Spurred by the American Family Association’s “Bigotry Map,” a Pennsylvania newspaper investigated the supporters of an Americans United chapter and discovered the obvious: They aren’t bigots.

The Philadelphia Weekly’s Josh Kruger interviewed Janice Rael, the president of our Delaware Valley chapter, about her nefarious intentions for Christianity, and found that she didn’t have any. The truth is a bit more mundane than the AFA made it out to be.“We believe in true religious freedom through a separation between church and state,” Rael told Kruger. “We defend the First Amendment. We host a lot of speakers, such as authors and clergy members, who support separation.”She proceeded to point out a fact that the AFA ignored by designating AU an “anti-Christian group:” Our executive director, the Rev. Barry W. Lynn is, well, a pastor. He’s an ordained minister in the United Church of Christ. Lynn, of course, is no stranger to having his faith called into question by Religious Right (see: Rep. Louie Gohmert); nevertheless, he is indeed a Christian.

But that shouldn’t be a surprise to people actually familiar with AU’s mission and work. “We simply want the government to be neutral [in relation to the various faiths] and not to favor one over another,” Rael said, adding, “I would ask the AFA why they think that government neutrality is hostility to their faith.”

Good question.

Kruger also interviewed the Pennsylvania Nonbelievers and the Lehigh Valley Humanists, two regional secular groups. The Pennsylvania Nonbelievers earned a spot on AFA’s map for being atheists; although the Lehigh Valley Humanists escaped AFA’s notice, it’s safe to say fundamentalists wouldn’t be fond of their mission, either.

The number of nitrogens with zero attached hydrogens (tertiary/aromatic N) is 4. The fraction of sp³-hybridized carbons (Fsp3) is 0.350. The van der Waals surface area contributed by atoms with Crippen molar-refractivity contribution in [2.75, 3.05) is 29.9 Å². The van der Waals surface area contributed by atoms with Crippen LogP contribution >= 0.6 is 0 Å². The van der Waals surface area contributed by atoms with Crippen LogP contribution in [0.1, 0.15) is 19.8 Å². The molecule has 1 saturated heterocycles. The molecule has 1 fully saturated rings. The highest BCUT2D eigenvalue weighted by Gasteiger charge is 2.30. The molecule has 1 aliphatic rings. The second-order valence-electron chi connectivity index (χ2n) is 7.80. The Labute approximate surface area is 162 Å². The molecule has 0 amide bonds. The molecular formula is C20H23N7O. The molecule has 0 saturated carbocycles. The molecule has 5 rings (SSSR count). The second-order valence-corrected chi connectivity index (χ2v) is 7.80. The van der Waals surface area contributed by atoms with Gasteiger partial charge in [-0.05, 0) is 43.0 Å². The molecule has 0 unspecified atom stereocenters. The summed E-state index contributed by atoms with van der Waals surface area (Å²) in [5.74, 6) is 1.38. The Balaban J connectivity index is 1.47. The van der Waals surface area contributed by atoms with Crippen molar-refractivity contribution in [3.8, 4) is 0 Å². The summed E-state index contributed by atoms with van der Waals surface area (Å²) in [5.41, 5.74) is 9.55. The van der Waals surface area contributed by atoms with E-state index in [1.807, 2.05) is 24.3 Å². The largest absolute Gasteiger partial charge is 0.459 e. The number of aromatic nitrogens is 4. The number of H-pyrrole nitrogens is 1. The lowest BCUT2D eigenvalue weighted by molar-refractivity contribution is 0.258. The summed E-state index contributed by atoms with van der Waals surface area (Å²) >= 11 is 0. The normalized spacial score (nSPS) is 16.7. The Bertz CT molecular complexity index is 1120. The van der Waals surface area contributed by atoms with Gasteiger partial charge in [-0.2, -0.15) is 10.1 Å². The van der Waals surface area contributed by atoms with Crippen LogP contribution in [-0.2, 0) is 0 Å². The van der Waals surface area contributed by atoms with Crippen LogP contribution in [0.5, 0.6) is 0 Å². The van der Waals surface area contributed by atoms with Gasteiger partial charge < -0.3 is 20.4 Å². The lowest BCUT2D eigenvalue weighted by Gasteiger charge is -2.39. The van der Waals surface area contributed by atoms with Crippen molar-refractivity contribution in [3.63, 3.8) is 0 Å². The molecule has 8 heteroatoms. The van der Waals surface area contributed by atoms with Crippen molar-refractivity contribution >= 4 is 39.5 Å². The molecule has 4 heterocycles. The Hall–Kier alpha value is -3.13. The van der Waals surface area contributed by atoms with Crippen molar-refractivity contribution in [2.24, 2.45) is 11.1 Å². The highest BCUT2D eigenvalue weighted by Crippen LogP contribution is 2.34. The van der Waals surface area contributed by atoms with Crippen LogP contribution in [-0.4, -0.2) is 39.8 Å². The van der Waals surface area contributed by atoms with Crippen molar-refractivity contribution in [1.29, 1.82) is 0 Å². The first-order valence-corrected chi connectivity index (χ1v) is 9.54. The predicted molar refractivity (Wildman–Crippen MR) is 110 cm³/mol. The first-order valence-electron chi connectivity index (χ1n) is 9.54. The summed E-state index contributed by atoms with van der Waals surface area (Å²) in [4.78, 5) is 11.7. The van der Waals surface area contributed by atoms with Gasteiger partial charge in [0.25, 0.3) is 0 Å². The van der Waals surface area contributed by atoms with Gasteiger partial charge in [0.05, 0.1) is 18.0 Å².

According to the AFA, atheists are “critical of those who express their faith in public” and humanists “believe science triumphs faith in issues of morality and decision-making.” But there’s more to both philosophies, as representatives of these secular groups pointed out.

Brian Fields of the Pennsylvania Nonbelievers told Kruger that, “What I found interesting about the AFA’s selection [is] it’d be hard to find a less bigoted group of human beings than humanists.”If atheists and humanists aren’t bigots, then what do they really want?

The Lehigh Valley Humanists’ Diane Cormican had the answer. “We speak out against bigotry [that’s perpetrated] in the name of religion,” she said. “While acknowledging that many churches sponsor valuable programs and charitable giving, we don’t think religion is necessary for doing so. We want to be recognized and accepted as compassionate, moral and contributing members of our communities, regardless of our lack of religion.”

That goal is more than compatible with the principle of religious liberty; in fact, it’s at the heart of religious liberty, no matter what the AFA has to say about it.

That’s exactly why AU works with humanists and atheists to advance the cause of church-state separation – along with Christians, Jews, Buddhists, Muslims, Hindus, unaffiliated spiritual seekers, agnostics and so on. If you understand why this country needs a wall of separation between church and state, we want you on board – no matter what you believe (or don’t believe) about a deity.

The AFA’s latest stunt poses no real threat to AU, or to our work on behalf of the First Amendment. It poses no substantial threat to our allies, either. But its claims are worth examination.

By placing groups like our Delaware Valley chapter on its “Bigotry Map,” the AFA’s tipped its cards. Its goal is not to identify “anti-Christian bigotry” but to eliminate competition in the marketplace of ideas. The AFA likes to tell people that this is officially a Christian country, but the truth is that they know it isn’t. It can’t be as long as groups like ours exist.

The AFA and groups like it aren’t enemies of bigotry. They are enemies of religious pluralism. And we’re pleased to be on the other side of the fight.